Nortz v. United States, 294 U.S. 317 (1935)
U.S. Supreme CourtNortz v. United States, 294 U.S. 317 (1935)
Nortz v. United States
Argued January 10, 1935
Decided February 18, 1935*
294 U.S. 317
1. A demurrer to a petition in the Court of Claims admits facts well pleaded, but not allegations amounting to conclusions of law. P. 294 U. S. 324.
2. A gold certificate certifying that there have been deposited in the Treasury of the United States a stated number of dollars payable to the bearer on demand, and which is legal tender for public and private debts, is not a warehouse receipt or a contract for a certain amount of gold as a commodity, but is currency. P. 294 U. S. 326.
3. Quaere, whether the issue of a gold certificate creates an express contract upon which the United States may be sued in the Court of Claims under Jud.Code, § 145. P. 294 U. S. 327.
4. The Court of Claims cannot entertain a claim for nominal damages. P. 294 U. S. 327.
5. Congress has complete authority over the currency system, including authority to provide that all gold bullion, gold coin, and gold certificates outstanding shall be taken over by the Government. P. 294 U. S. 328.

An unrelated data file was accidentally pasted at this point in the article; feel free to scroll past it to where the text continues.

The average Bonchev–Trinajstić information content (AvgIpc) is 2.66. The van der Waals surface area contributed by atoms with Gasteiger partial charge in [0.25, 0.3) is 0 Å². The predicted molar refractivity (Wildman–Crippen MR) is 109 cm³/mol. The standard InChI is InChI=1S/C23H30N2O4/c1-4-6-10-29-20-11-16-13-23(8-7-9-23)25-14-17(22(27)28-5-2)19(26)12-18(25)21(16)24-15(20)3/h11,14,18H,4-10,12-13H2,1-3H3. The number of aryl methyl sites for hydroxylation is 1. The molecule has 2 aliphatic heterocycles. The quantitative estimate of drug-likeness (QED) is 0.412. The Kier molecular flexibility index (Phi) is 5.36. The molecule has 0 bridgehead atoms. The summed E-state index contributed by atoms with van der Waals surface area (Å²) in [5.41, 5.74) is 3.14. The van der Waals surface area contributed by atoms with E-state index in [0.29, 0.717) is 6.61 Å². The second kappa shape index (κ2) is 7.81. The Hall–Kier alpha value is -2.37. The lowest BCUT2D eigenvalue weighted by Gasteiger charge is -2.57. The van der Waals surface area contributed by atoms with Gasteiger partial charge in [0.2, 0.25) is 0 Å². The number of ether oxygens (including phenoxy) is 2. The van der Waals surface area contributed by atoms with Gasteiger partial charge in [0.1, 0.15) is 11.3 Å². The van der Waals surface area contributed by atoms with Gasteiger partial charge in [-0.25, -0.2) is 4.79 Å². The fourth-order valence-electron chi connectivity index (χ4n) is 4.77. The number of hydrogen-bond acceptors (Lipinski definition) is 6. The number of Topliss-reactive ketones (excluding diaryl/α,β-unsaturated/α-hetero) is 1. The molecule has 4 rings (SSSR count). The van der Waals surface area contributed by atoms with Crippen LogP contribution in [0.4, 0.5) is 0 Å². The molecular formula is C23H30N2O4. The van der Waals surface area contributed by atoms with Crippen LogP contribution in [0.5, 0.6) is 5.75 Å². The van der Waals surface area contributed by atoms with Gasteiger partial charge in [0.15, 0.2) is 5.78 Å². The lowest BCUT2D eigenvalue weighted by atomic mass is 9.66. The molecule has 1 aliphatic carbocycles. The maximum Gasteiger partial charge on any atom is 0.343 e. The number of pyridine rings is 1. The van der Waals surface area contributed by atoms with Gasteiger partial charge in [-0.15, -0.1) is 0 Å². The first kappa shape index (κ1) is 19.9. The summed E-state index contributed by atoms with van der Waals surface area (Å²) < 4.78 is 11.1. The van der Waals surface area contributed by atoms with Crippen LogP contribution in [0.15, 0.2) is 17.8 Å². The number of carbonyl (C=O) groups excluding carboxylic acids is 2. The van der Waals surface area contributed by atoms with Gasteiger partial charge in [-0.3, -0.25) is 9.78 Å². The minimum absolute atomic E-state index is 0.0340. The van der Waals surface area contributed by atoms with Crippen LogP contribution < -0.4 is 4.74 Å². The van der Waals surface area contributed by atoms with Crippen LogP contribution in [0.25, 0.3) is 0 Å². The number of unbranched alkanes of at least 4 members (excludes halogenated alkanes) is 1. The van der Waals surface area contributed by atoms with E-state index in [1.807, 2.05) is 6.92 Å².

6. Assuming that the holder of a gold certificate who, prior to the devaluation of the dollar, was required under the Emergency Banking Act and Treasury orders to deliver the certificate to the Treasury, was entitled, by its terms, to receive the amount of the certificate in gold coin of the then existing standard of weight and fineness, it cannot be said that, in being obliged to accept payment, dollar for dollar, in legal tender currency not redeemable in gold, he suffered any actual loss, since, if the gold coin had in fact been paid him, he could not have held it or dealt in it (having no license), but would have been compelled to surrender it to the Treasury for the same number of currency dollars. P. 294 U. S. 328.
7. In a suit in the Court of Claims for damages claimed to have been caused by refusal of the Government, on January 17, 1933, to pay a gold certificate in gold coin, and substitution of other currency, dollar for dollar, an allegation that gold was of a value of $33.43 per ounce necessarily involves a conclusion of law, since, under applicable legislative requirements, there was not on that
date a free market for gold in the United States, or any market for the gold coin claimed, or any right for person unlicensed to dispose of it abroad. P. 294 U. S. 329.
Question answered " No."
Response to questions propounded by the Court of Claims arising out of a claim based on gold certificates.